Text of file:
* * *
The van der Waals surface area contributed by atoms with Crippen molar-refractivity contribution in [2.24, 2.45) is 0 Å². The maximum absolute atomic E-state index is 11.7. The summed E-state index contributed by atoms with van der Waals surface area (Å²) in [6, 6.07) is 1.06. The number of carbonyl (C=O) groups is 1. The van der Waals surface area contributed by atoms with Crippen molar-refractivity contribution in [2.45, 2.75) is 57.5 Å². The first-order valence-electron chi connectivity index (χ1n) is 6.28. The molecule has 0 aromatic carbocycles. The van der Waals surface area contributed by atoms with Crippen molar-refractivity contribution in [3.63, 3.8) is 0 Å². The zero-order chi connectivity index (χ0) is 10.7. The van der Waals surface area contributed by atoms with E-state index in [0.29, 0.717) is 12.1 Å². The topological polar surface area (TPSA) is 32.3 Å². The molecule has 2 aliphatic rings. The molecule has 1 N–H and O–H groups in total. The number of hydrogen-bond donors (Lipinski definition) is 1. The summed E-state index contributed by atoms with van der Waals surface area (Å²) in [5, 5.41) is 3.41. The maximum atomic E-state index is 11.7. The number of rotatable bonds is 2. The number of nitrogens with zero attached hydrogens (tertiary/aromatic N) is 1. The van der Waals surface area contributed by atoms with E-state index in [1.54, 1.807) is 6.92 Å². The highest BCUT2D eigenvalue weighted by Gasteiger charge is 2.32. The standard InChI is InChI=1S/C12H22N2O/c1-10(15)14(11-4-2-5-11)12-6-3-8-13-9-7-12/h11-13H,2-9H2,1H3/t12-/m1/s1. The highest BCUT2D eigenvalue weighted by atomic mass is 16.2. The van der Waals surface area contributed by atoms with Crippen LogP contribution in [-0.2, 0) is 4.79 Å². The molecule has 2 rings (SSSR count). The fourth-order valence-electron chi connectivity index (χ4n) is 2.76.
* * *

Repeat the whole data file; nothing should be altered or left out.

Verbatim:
The van der Waals surface area contributed by atoms with Crippen molar-refractivity contribution in [2.24, 2.45) is 0 Å². The maximum absolute atomic E-state index is 11.7. The summed E-state index contributed by atoms with van der Waals surface area (Å²) in [6, 6.07) is 1.06. The number of carbonyl (C=O) groups is 1. The van der Waals surface area contributed by atoms with Crippen molar-refractivity contribution in [2.45, 2.75) is 57.5 Å². The first-order valence-electron chi connectivity index (χ1n) is 6.28. The molecule has 0 aromatic carbocycles. The van der Waals surface area contributed by atoms with Crippen molar-refractivity contribution in [3.63, 3.8) is 0 Å². The zero-order chi connectivity index (χ0) is 10.7. The van der Waals surface area contributed by atoms with E-state index in [0.29, 0.717) is 12.1 Å². The topological polar surface area (TPSA) is 32.3 Å². The molecule has 2 aliphatic rings. The molecule has 1 N–H and O–H groups in total. The number of hydrogen-bond donors (Lipinski definition) is 1. The summed E-state index contributed by atoms with van der Waals surface area (Å²) in [5, 5.41) is 3.41. The maximum atomic E-state index is 11.7. The number of rotatable bonds is 2. The number of nitrogens with zero attached hydrogens (tertiary/aromatic N) is 1. The van der Waals surface area contributed by atoms with E-state index in [1.54, 1.807) is 6.92 Å². The highest BCUT2D eigenvalue weighted by Gasteiger charge is 2.32. The standard InChI is InChI=1S/C12H22N2O/c1-10(15)14(11-4-2-5-11)12-6-3-8-13-9-7-12/h11-13H,2-9H2,1H3/t12-/m1/s1. The highest BCUT2D eigenvalue weighted by atomic mass is 16.2. The van der Waals surface area contributed by atoms with Crippen LogP contribution in [-0.2, 0) is 4.79 Å². The molecule has 2 rings (SSSR count). The fourth-order valence-electron chi connectivity index (χ4n) is 2.76.